Multiple Choice

Formal where?Saturday, July 19 is my birthday. I’ll be infinity – or at least, that’s how it feels as one reticently wades into one’s mid-late 30s. I’m not coy enough to say, “I never thought I’d live this long,” however, I will admit that I never thought I could count this high. But then, I’ve never been one for accountability. To wit, I hope you enjoy these little missives from Nomaville.

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The Scholastic Assessment Test, or SAT as it’s more commonly known, recently featured this multiple choice analogy problem: “Napa is to Bordeaux as Sonoma is to ______.” The choices included “Burgundy,” “Burgendorf,” “Wine City,” and “None of the above.” Many assumed that the correct answer was “Burgundy,” because, like Napa, Sonoma and Bordeaux, it is a lauded wine region. However, the correct answer was “None of the above.” When questioned about this choice, Casper Gaperton of the New York-based College Board, which administers the SAT, explained “‘None of the above’ is to Sonoma as ‘Free publicity’ is to “Send wine to Casper Gaperton, The College Board Headquarters, 45 Columbus Ave., New York, NY 10023-6917.”

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A man plastered into a wall of a Sonoma-based patient residence facility was finally discovered by a demolition crew last week. Sherman Escoban had been missing since November, 1937, due to a soured business venture with local mafia. Moreover, he was alive. And angry. Apparently, Escoban has been knocking an SOS signal from inside the wall, but unfortunately, he was at a home for the deaf. Once freed, Escoban asked for a shot of whisky to, quote, “get rid of the taste of rat in my mouth.” Apparently, the rodents were the only source of nutrition for Escoban, who oddly followed his whisky by requesting a plate of rat. “Old habits die hard,” said Escoban with a smile, then promptly shimmied behind a refrigerator.

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A piece of the sky fell near Vineburg last week. The large blue shard plummeted to earth sometime in the early hours of last Friday morning and landed in an empty lot near Eighth Street East. Though it leveled a panel truck that was used to collect cardboard, no other damage was reported. The sky fragment is nearly three-and-a-half meters long and is a meter across at its widest point. Astronomers and meteorologists alike are not surprised by the phenomenon, though this is the largest portion of sky to land on earth in recent history. When asked if global warming might have precipitated the fall, Sonoma State University researcher Bruce Miles explained, “The sky is constantly shedding and renewing itself. It usually happens at night so we don’t see it as often, plus it usually evaporates by morning – leaving only dew.” Aviators are advised not to fly into the hole left in the sky as it might shatter their illusions about the nature of our consensual reality.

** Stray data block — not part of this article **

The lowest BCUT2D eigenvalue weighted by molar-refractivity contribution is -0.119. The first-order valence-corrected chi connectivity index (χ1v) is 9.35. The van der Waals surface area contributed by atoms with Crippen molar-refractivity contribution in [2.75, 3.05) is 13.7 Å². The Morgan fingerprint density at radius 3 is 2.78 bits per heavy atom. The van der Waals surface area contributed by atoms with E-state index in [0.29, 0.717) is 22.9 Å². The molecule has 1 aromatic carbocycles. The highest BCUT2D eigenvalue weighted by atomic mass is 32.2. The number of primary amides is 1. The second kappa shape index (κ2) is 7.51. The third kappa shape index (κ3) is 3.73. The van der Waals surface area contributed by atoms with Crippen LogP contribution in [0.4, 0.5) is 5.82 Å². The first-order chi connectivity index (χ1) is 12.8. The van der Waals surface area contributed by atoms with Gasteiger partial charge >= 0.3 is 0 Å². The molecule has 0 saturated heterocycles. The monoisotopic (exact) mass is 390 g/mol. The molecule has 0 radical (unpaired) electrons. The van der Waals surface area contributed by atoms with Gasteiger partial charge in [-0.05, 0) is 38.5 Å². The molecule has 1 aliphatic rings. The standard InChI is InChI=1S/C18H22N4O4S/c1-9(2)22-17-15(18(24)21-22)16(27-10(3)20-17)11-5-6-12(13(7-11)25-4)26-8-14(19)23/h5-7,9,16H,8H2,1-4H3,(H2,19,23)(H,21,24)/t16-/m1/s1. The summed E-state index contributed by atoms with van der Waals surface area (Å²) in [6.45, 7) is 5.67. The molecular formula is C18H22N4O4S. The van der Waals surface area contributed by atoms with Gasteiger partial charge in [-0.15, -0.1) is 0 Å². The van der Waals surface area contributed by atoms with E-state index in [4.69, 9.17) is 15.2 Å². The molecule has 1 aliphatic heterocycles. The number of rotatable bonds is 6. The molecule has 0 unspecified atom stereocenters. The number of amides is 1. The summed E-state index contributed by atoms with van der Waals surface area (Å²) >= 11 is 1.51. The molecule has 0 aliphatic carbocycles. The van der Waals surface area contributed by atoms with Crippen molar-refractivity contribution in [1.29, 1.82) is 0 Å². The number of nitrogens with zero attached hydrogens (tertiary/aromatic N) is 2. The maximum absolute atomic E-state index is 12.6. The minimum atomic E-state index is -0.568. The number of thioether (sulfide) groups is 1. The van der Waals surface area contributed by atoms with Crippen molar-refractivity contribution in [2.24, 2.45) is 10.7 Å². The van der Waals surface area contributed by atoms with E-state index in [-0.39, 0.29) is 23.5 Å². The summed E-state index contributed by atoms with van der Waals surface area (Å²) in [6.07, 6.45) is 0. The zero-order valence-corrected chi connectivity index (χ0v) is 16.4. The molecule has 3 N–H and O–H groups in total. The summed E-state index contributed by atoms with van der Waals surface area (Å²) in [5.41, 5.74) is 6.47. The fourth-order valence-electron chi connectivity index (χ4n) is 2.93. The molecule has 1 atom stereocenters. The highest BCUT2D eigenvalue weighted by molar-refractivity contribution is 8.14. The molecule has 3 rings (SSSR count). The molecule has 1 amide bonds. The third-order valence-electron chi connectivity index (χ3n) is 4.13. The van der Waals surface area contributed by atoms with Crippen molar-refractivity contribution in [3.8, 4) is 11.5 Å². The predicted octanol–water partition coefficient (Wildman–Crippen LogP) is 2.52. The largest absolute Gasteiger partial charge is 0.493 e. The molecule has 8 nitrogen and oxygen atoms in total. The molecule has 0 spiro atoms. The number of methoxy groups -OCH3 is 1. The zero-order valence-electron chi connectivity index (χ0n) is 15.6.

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Religious scholars have teamed with a tourist bureau in Spain to create a response to the popular Shroud of Turin, which purportedly was imbued with an image of the slain Jesus Christ following his crucifixion. Organizers hope that the Shirt of Schellville, though not associated with any religious figure, will become a similar draw. Once worn by Doug Simpson, a data entry technician at Carbancle Systems in Santa Rosa, the shirt was accidentally left at AT&T Park following a baseball game. It was later discovered by a janitor and deposited in the stadium’s lost and found box where it languished for several months before being donated to a local charity thrift store. It remained on a store rack for the better part of a year before mysteriously arriving on the side of Highway 121. Schellville’s liaison to the Spanish tourist bureau described the shirt’s appearance as a miracle. And, as one tourism official observed, “If anyone comes to see the Shirt of Schellville, that would be a miracle too.”